"She has a proven record," Blackhorse added.
Key Issues For Native American Voters
If there's one thing that Native American voters do agree on, it's that this election is hugely important to their future.
Zah pointed to the current vacancy on the U.S. Supreme Court as one example. "There are a lot of legal issues that go the Supreme Court almost every year involving Native American issues and communities," he said. "So it's going to be pivotal to see who's nominating the next Supreme Court justice."
Mikah Carlos, of the Salt River Maricopa Tribe, noted some of the other big issues that the candidates are talking about outside of tribal lands — the heroin epidemic, unemployment, impacts of climate change.
"We have those issues, too," she said. "The problem's just a little bit worse here."
The fact that candidates are talking about them gives her hope that some of those issues will actually be addressed.
Carlos knows there's a reality to the rhetoric. "They're going for the votes," she said.
But she's hopeful that by giving some of the issues facing Indian Country the bigger, broader exposure that comes with a presidential election, some greater good will come of it, regardless of who's nominated.
DAVID GREENE, HOST:
Utah and Arizona vote for presidential candidates today. And in Arizona's Democratic primary, Native American voters will be numerous enough that they could influence the outcome. NPR's Nathan Rott reports from Phoenix.
(SOUNDBITE OF ARCHIVED RECORDING)
UNIDENTIFIED SANDERS SUPPORTERS: (Chanting) Bernie. Bernie. Bernie.
NATHAN ROTT, BYLINE: When Bernie Sanders took to the stage at the Twin Arrows Casino Resort late last week, he became the first presidential hopeful since 1999 to campaign - in person - on the largest Native American reservation in the U.S.
(SOUNDBITE OF ARCHIVED RECORDING)
BERNIE SANDERS: We owe the Native American people so, so much.
ROTT: The Navajo Nation crowd was ecstatic. The hope for the Sanders campaign is that that excitement turns into votes in today's primary. Native Americans are the second-largest minority group in the state of Arizona, after Latinos, at about 5 percent of the state's population, which might not sound like a whole lot. But...
DAVID MARTINEZ: Despite of our comparative smallness, Arizona Indian voters - as a block - can be the swing vote.
ROTT: This is David Martinez, a professor of American Indian Studies at Arizona State University and a member of the Gila River Indian Community near Phoenix. He says that the reasons for that outsized Native American impact are partially due to the lobbying power of the tribes' casino industries. The sheer amount of land the tribes own...
MARTINEZ: More than 25 percent of the landmass of the state of Arizona.
ROTT: And also because of their history of voting as a block. Mark Trahant is a journalism professor at the University of North Dakota and runs a blog on Native voting issues. He says he recently heard an example of that from Montana Governor Steve Bullock.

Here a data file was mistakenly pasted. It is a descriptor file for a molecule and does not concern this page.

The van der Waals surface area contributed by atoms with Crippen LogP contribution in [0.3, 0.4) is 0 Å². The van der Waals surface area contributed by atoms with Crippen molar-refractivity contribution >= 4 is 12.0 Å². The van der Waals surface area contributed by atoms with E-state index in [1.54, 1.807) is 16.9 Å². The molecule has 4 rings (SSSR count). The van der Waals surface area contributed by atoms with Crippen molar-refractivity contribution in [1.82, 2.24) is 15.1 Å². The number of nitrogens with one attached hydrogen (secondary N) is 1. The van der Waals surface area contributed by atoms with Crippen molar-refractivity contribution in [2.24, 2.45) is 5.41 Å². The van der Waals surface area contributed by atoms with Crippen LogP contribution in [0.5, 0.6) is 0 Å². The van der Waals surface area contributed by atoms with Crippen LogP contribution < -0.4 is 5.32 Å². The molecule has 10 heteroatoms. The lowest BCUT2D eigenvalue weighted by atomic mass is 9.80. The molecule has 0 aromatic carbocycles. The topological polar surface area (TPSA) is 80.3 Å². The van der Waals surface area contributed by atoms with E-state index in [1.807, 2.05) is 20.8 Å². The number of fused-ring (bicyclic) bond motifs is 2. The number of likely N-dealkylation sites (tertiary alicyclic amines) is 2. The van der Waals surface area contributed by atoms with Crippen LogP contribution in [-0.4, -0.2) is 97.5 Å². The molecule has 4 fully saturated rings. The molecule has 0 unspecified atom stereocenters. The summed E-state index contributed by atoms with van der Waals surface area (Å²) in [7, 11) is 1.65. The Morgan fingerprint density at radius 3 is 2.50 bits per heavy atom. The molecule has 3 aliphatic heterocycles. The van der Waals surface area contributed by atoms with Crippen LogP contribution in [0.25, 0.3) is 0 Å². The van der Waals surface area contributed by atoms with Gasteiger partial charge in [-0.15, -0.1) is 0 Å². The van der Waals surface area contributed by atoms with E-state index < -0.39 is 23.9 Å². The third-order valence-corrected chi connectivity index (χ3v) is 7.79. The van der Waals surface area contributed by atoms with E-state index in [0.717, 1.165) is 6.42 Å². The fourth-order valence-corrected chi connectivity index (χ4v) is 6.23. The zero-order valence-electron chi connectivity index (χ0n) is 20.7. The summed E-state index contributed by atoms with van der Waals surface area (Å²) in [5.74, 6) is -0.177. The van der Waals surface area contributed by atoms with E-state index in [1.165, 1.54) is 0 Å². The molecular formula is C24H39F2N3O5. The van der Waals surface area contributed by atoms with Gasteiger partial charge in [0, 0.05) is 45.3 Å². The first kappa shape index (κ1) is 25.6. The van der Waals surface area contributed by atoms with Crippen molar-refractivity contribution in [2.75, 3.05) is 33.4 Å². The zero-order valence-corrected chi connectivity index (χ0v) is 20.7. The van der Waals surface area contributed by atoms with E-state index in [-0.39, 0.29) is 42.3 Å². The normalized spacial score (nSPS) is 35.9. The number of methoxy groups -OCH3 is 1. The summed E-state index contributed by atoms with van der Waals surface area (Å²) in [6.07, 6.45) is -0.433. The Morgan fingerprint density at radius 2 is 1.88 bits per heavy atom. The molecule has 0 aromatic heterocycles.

MARK TRAHANT: He had communities that were 213 to zero.
ROTT: Native communities voting 213 votes for one candidate, zero for the other.
TRAHANT: And just start getting those kind of waves coming in, and you can make up a lot of ground really fast.
ROTT: Now, Bernie Sanders is unlikely to get that kind of unified vote from Native Americans in Arizona, largely because his competitor is a popular figure herself.
(SOUNDBITE OF POLITICAL AD)
UNIDENTIFIED MAN: (Speaking Navajo).
ROTT: Ads like this one, in the Navajo language, are airing on radio stations. And there are large number of tribal leaders and individual supporters - like Lisa Blackhorse - at Clinton's events that remember her involvement with Native American issues when her husband was president.
LISA BLACKHORSE: When she was first lady, Bill Clinton actually did the first tribal leaders meeting. It was on the White House, and they started building that relations.
ROTT: Voter turnout for Native Americans - like here at the Salt River Maricopa Reservation east of Phoenix - is typically pretty low. But inside their community center, 22-year-old Mikah Carlos says that people see that most of the big problems candidates are talking about this year - the heroin epidemic, unemployment, impacts of climate change - affect them on the reservations, too.
MIKAH CARLOS: The problem is just a little bit worse here.
ROTT: So there's a sense of hope that some of them will actually be addressed. Now, Carlos says she knows there is a reality here.
CARLOS: They're going for the votes. They want those votes.
ROTT: But she hopes that whichever candidate gets the nomination will remember the promises they made while campaigning in Arizona's reservations. Nathan Rott, NPR News, Phoenix, Ariz. Transcript provided by NPR, Copyright NPR.